George Clinton & Parliament Funkadelic – O2 Academy Liverpool – 29th July 2016 – Live Review

Written by
  • font size decrease font size increase font size
  • Print
  • Email

 George Clinton is one of our greatest living musical innovators.

He’s not nearly as big a name as David Bowie or Prince, both of whom tragically passed away this year, both of whom were clearly inspired by him in many ways, yet he’s every bit as influential as the pair of them. Even if you don’t know him by name, chances are you’ll have come across his music in some shape or form. He’s the most sampled artist of all time in Hip Hop (even more so than James Brown), perhaps most famously by De La Soul, who based their hit ‘Me, Myself And I’ around Funkadelic’s stupendously groovesome ‘(Not Just) Knee Deep’ (one of a great many highlights of tonight’s set). 

 As well as staking a claim for the coveted ‘Godfather of Rap’ honour more convincingly than many, his bands Funkadelic and Parliament were also making some of the most mind meltingly out there sounds of the seventies, at times (particularly on some of the earlier releases, Osmium, Free Your Mind And Your Ass Will Follow, Maggot Brain, America Eats Its Young) even outweirding Zappa and Beefheart . Even today these albums still have the power to shock and astound; containing some of the wildest, freakiest, perversely beautiful psych-rock-soul sounds of the decade, light years ahead of their time and still sounding unlike anything ever recorded by anyone. EVER. Fast forward to 1975 and he’d invented Disco (Parliament’s Mothership Connection), a movement which he strongly disapproved of at the time. Little matter; the stone was set, the future was written, history was not only made but regurgitated out several times in different colours, shapes and sizes. Tonight marks the great man’s first live appearance in the Mersey since 1971. Hold tight, Starchild. 

Ever the shape-shifter, the set begins with a distinctly Hip Hop flavoured theme, featuring cuts from 2014’s dizzying triple set First Ya Gotta Shake The Gate (‘Pole Power’, ‘Get Low’, ‘The Naz’) and vocals from various different members of the Clinton family, including some rapping from George’s grandson Tra’zae. A toned Sir Nose D’Voidoffunk, the character introduced on Parliament’s Funkentelechy vs The Placebo Syndrome, thankfully has his evil plans thwarted by the audience, surrendering himself to performing handstands on the speakers and gyrating with female stage invaders. Later period Zappa narrators such as the Central Scrutinizer and Thing-Fish appear to have been inspired by Clinton concepts like this, as do many Hip Hop album stories and skits.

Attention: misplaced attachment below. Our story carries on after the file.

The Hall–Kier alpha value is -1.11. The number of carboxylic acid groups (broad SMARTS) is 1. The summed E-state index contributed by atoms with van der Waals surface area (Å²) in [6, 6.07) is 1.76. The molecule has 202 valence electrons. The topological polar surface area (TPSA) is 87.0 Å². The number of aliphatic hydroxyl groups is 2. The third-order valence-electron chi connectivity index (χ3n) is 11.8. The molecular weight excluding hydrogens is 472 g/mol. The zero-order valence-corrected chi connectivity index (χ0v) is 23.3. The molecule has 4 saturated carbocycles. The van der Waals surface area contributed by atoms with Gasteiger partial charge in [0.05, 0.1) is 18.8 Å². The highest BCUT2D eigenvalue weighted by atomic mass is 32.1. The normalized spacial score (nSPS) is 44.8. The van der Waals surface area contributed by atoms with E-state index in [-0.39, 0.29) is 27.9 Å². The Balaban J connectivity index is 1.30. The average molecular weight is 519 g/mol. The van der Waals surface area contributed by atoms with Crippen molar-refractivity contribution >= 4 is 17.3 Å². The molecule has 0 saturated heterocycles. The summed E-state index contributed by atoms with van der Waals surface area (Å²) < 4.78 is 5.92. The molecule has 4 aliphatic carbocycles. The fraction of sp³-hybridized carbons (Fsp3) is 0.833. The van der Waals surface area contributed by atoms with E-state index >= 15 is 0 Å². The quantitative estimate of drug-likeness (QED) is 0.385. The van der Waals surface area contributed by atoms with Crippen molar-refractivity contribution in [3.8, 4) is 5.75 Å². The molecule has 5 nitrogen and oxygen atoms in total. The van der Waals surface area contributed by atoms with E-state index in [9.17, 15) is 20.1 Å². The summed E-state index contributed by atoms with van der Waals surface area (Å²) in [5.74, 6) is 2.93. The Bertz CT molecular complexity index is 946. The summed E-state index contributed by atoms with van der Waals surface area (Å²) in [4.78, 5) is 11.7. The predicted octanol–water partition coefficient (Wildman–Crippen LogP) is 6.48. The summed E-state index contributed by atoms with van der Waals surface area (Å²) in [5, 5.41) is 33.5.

Clinton’s anarchic, genre-disregarding musical approach means there’s room for rock and psychedelia in the midst of the heady funk brew. The late, great Eddie Hazel’s spirit is invoked in a spellbinding 11 minute reworking of ‘Maggot Brain’, Dewayne “Blackbird” McKnight’s guitar solo proving a showstopper and a half, whilst the more recent ‘Dirty Queen’ is a ferocious nu-metal stomper which surely ranks as the heaviest Funkadelic recording since set staple ‘Alice In My Fantasies’ (sadly not played tonight), from 1974’s Standing On The Verge Of Getting It On. Clinton himself is as captivating a performer as ever, even when he’s reduced to sitting down for a rest at times he’s making playful gestures at band members and making knowing facial expressions at his crowd, whom he clearly has a deep understanding of even after decades of chemical consumption which would finish off many. Having beaten all his addictions it’s great to see him reinvigorated like this, clearly loving every minute, with a fresh new energy and burning creativity no longer suppressed by bad living. Great to have you back, Sir, long may you continue to ride the Mothership! 

Read 2799 times Last modified on Monday, 01 August 2016 19:28
Rate this item
(1 Vote)

About Us

ZANI was conceived in late 2008 and the fan base gradually grew by word of mouth. Key contributors came from those of the music, film and fashion industry and the voice of ZANI grew louder. So, when in 2013 investor, contributor and fan of ZANI Alan McGee* offered his support to help restyle and relaunch the site it was inevitable that traffic would increase dramatically and continues to grow. *Alan McGee co-founder of Creation Records and new label 359 Music..


What We Do

ZANI is an independent online magazine for readers interested in contemporary culture, covering Music, Film & TV, Sport, Art amongst other cultural topics. Relevant to modern times ZANI is a dynamic website and a flagship for creative movement and thinking wherever our readers live in the world.